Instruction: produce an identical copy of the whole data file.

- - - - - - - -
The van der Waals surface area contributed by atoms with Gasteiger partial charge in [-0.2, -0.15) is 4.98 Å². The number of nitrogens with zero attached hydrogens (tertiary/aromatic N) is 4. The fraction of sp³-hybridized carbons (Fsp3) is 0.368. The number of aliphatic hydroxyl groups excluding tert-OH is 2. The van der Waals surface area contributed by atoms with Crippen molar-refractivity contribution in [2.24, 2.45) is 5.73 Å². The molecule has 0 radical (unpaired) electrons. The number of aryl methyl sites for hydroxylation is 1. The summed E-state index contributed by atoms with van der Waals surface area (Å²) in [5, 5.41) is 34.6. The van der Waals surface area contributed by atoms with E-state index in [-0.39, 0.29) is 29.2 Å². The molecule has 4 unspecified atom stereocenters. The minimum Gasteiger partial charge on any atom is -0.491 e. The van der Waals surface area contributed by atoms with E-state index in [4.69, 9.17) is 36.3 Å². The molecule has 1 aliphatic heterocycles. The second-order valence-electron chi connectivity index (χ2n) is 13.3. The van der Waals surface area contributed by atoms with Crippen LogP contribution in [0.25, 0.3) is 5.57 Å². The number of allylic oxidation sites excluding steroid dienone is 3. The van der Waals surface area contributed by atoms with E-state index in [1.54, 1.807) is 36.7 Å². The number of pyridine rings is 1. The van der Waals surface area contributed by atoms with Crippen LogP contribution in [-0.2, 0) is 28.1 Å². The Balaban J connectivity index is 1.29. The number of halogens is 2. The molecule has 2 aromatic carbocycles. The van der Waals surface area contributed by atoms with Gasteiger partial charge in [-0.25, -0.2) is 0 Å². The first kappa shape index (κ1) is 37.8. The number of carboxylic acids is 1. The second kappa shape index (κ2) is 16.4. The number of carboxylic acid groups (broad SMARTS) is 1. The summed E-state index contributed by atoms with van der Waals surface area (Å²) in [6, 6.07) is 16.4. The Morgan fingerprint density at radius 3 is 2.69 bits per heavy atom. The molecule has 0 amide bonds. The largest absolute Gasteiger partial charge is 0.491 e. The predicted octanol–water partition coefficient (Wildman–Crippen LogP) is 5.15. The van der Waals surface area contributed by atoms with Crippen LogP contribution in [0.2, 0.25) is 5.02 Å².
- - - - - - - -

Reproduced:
The van der Waals surface area contributed by atoms with Gasteiger partial charge in [-0.2, -0.15) is 4.98 Å². The number of nitrogens with zero attached hydrogens (tertiary/aromatic N) is 4. The fraction of sp³-hybridized carbons (Fsp3) is 0.368. The number of aliphatic hydroxyl groups excluding tert-OH is 2. The van der Waals surface area contributed by atoms with Crippen molar-refractivity contribution in [2.24, 2.45) is 5.73 Å². The molecule has 0 radical (unpaired) electrons. The number of aryl methyl sites for hydroxylation is 1. The summed E-state index contributed by atoms with van der Waals surface area (Å²) in [5, 5.41) is 34.6. The van der Waals surface area contributed by atoms with E-state index in [-0.39, 0.29) is 29.2 Å². The molecule has 4 unspecified atom stereocenters. The minimum Gasteiger partial charge on any atom is -0.491 e. The van der Waals surface area contributed by atoms with E-state index in [4.69, 9.17) is 36.3 Å². The molecule has 1 aliphatic heterocycles. The second-order valence-electron chi connectivity index (χ2n) is 13.3. The van der Waals surface area contributed by atoms with Crippen LogP contribution in [0.25, 0.3) is 5.57 Å². The number of allylic oxidation sites excluding steroid dienone is 3. The van der Waals surface area contributed by atoms with E-state index in [1.54, 1.807) is 36.7 Å². The number of pyridine rings is 1. The van der Waals surface area contributed by atoms with Crippen LogP contribution in [-0.2, 0) is 28.1 Å². The Balaban J connectivity index is 1.29. The number of halogens is 2. The molecule has 2 aromatic carbocycles. The van der Waals surface area contributed by atoms with Gasteiger partial charge in [-0.25, -0.2) is 0 Å². The first kappa shape index (κ1) is 37.8. The number of carboxylic acids is 1. The second kappa shape index (κ2) is 16.4. The number of carboxylic acid groups (broad SMARTS) is 1. The summed E-state index contributed by atoms with van der Waals surface area (Å²) in [6, 6.07) is 16.4. The Morgan fingerprint density at radius 3 is 2.69 bits per heavy atom. The molecule has 0 amide bonds. The largest absolute Gasteiger partial charge is 0.491 e. The predicted octanol–water partition coefficient (Wildman–Crippen LogP) is 5.15. The van der Waals surface area contributed by atoms with Crippen LogP contribution in [0.2, 0.25) is 5.02 Å².